There is misinformation circulating in social media at present, that behind the MotoCap Safety Ratings, there is an agenda to enforce compulsory wearing of protective clothing.
Simply not true.
An excerpt from Dave Wright Motorcycle Consulting statement on this:
MotoCap has been developed over the past 10 years and with some of the best protocols and material testing methods used in the world, some of which have been developed in Australia.
MotoCap is based on a series of tests to give the garment a safety rating and is not as claimed by some to be based on the European Commission’s standards for motorcycle clothing, that will be in force until 2023 when the standard EN 17092 will supersede EN 13595 until that date both standards will be in force.
It is generally considered that the new EU standard sets the bar too low, where even a pair of quality denim jeans can achieve an AA or A certified standard, and these are being sold in our shops as safe motorcycle protective clothing.
The EU Commission has passed regulations that all motorcycle protective clothing sold in European countries must meet EU standard from 2019 onward, hence the lowering of the standards that have been enthusiastically supported by manufacturers. You can make your own judgements as to why. This does not force you to wear these garments…
End of excerpt.
See full statement here: https://facebook.com/davewrightmotorcycleconsulting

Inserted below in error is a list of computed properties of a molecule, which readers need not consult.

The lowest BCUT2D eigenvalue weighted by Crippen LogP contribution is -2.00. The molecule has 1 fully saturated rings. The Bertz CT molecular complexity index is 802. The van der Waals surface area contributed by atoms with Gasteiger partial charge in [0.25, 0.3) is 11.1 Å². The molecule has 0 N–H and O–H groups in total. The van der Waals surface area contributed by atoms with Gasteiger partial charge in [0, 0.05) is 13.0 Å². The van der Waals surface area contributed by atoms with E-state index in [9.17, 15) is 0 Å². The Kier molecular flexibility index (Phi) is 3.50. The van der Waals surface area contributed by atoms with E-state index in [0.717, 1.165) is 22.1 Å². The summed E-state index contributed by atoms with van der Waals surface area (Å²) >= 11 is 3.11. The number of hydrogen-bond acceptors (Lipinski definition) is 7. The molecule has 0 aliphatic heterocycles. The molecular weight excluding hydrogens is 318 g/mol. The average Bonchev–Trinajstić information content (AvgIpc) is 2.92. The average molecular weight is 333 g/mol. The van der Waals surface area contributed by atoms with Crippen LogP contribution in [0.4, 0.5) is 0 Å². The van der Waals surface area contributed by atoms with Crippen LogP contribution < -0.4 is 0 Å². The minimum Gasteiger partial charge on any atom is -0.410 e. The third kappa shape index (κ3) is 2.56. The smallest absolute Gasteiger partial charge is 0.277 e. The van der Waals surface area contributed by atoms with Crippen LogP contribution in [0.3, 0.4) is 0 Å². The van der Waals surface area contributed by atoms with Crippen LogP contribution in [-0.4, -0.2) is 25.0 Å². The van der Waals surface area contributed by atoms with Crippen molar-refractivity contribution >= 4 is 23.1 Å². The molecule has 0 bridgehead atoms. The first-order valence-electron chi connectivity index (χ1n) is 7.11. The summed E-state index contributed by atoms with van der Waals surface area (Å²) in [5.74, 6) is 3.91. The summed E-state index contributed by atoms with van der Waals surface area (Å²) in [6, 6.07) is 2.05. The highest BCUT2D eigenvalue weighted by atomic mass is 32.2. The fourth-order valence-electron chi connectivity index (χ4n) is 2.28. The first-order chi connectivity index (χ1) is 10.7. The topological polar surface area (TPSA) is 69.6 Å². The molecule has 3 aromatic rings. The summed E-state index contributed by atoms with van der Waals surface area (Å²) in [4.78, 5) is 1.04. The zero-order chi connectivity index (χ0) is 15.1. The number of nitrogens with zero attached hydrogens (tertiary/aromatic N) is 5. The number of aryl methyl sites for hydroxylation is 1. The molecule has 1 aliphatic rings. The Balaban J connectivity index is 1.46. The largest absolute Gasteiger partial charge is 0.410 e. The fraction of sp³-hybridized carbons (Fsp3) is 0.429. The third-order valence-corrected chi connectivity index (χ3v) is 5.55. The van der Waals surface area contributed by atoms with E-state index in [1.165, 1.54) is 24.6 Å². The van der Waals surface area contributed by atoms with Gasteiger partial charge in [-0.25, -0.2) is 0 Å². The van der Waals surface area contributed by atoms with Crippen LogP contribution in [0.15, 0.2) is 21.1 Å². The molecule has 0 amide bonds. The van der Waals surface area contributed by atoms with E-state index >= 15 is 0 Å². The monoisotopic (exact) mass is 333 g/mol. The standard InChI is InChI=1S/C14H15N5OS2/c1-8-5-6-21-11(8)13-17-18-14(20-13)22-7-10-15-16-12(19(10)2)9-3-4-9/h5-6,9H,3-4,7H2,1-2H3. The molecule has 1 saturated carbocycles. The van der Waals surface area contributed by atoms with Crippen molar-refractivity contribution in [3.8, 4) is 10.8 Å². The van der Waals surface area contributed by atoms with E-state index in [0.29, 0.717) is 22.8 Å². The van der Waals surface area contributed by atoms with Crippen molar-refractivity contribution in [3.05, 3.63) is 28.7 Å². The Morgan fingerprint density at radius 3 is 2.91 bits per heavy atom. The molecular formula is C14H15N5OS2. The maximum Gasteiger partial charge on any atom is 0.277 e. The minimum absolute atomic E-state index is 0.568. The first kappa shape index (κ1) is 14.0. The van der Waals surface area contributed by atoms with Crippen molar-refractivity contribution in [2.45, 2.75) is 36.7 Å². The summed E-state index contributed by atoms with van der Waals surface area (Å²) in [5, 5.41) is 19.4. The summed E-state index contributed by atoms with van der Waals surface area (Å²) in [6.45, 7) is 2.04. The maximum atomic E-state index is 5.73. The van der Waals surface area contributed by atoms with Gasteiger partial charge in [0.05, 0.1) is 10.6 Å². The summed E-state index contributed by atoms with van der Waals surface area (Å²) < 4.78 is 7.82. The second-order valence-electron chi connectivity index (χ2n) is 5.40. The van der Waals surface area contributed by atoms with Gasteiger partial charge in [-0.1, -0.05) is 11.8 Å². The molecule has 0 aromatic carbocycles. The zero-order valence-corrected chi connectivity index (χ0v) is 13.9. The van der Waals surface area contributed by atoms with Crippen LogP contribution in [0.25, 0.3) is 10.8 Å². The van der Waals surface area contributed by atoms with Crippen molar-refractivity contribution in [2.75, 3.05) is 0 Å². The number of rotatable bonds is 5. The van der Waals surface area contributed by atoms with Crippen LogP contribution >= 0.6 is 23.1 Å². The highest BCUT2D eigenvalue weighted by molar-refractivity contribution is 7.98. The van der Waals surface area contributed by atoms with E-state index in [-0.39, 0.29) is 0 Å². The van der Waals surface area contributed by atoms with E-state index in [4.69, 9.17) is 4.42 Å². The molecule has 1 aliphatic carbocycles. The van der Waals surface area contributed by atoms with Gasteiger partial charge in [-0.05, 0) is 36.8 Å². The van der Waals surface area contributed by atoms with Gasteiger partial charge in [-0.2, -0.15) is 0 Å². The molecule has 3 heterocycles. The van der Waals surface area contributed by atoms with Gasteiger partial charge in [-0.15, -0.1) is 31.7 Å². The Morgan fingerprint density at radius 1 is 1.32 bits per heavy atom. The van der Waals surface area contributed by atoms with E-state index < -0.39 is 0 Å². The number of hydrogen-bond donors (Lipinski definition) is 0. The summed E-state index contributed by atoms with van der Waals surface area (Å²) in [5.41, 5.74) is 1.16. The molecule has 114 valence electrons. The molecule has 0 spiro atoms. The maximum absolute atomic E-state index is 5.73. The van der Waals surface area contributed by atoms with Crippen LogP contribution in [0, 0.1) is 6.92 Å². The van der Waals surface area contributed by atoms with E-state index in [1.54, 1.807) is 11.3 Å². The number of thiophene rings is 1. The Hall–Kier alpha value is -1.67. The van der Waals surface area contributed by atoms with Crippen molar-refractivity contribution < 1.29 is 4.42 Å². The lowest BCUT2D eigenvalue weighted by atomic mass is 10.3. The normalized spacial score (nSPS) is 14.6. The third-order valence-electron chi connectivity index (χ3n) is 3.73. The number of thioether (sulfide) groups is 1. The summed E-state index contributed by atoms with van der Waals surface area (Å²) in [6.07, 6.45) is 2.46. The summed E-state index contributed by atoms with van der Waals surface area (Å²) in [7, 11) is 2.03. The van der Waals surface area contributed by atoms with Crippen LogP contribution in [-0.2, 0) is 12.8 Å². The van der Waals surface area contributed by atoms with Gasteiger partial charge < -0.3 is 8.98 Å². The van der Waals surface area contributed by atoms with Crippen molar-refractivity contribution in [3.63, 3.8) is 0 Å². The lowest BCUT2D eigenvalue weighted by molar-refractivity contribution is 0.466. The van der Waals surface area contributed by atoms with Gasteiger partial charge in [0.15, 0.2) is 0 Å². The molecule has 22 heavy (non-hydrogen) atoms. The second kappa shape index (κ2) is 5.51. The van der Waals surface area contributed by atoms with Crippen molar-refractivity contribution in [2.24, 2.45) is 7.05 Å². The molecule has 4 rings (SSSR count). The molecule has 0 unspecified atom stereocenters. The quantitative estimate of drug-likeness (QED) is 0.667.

MRAWA are NOT advocates for any legislation around compulsory wearing of protective clothing, but we support a platform that provides unbiased information about protective clothing.
Tested clothing bought using the mystery shopper model, there was an inference there was something untoward about that process. It was actually quite the opposite. This was to ensure that tested products were ‘shelf’ products purchased in your local motorcycle shop, rather than ‘premium versions’ submitted by the manufacturer. Make sense?
Deakin University testing facility. There was also criticism of the MotoCap Safety Ratings using one facility. The inference was there could be bias in the testing. Again, a fallacy, one testing facilty ensures an absolute uniform testing regime, and consistency is paramount.
The question of some agenda to enforce compulsory wearing of protective clothing was raised at the MRAWA May 2021 General Meeting. The MRAWA made this ‘post meeting comment’ in the minutes –
POST MEETING COMMENT: From the MRA Committee perspective having one organisation perform the testing provides security in knowing the tests are uniform and consistent regarding the methodology used, and the testing equipment used.
Our stance is the MotoCap system finally gives us an objective report of the actual safety rating, the comfort rating, and thermal rating of safety gear, whereas previously we had to trust what the manufacturers stated.
Check the comparison on Draggin’ Jeans for example, some do not rate well at all, yet others do, and no one would be any the wiser if it were not for the MotoCap system.